The deterioration of the Vinaya and discipline amidst the wars with the Portuguese and the Dutch during the period of eight Kings ranging for 153 years were the primary causes for the instability of the country which directly affected the Sangha.

Realising this unhappy situation, King Wimaladharmasuriya despatched a Mission to Arakan or Rakkhanga seeking the goodwill of the King to send Maha Theras to perform the Upasampada.

In accordance with the Royal blessings Maha Theras Chandavilasa and Chandivakka led a Mission to Sri Lanka. The Upasampada ceremony was performed after a very long lapse of years.

The next King Rajasinghe II who ruled for 52 years had to confront the Dutch in major battles in 1630 and 1638 at Gannoruwa and Randeniwela against renowned Portuguese Generals and the country was unsettled that the King had no time to give his utmost attention and devotion to religious activities and again deterioration set in.

Being aware of the low standards to which the Sangha had fallen, King Wimaladharamsuriya II with the help of local chieftains conversant in Pali, another Mission was sent to Arakan to invite Preceptor and Teacher Bhikkhus to Sri Lanka, where the Maha Thera Sanghaka and Locarge arrived in Kandy and revived the Upasampada at Getambe.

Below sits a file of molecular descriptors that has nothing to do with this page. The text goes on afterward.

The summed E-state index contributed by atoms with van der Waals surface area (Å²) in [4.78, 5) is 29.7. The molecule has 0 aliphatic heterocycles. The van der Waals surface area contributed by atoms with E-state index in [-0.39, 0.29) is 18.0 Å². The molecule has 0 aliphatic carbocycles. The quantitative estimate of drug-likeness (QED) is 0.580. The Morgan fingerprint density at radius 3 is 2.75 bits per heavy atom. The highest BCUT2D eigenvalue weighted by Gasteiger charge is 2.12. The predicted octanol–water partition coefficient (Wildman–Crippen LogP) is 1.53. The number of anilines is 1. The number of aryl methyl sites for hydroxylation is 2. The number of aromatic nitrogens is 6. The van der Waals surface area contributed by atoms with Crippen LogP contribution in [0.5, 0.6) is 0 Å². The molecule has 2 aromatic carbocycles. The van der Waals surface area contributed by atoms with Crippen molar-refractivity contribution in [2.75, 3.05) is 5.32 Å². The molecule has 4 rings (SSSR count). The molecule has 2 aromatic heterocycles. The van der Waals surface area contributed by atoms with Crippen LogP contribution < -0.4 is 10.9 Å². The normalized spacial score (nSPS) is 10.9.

This was followed by another Mission during the Kingship of King Vijaya Rajasinghe under the leadership of Doranegama Rala to Rakhanga, Siam and Pegu, but the ships were wrecked near Peru.

Ven. Saranankara Thera was not demoralised on account of the unfortunate situation but persisted that he himself should go to Siam.

The King was not pleased but arranged with the Dutch to supply sea-worthy ships, for by this time the Dutch had become friendly and it was believed that the King had given permission to the Dutch to build a Church in Colombo.

Ven. Saranankara Thera persuaded Doranegama Rala and Wilbawegedera to lead the delegation. The Mission had been to Batavia and only Wilbawegedera had met the King of Siam and even this Mission was unsuccessful.

Undaunted by successive failures, Ven. Saranankara Thera was determined to accomplish his - Mission to bring back erudite Bhikkus to Sri Lanka and revive the Upasampada, he persuaded the new King Kirti Sri Rajasinghe who was of Hindu parentage and married from a Nayakkar family in Tanjore felt and acted in pursuance of the wishes of the Sangha and people that if he were to rule in Sri Lanka, he should become a Buddhist.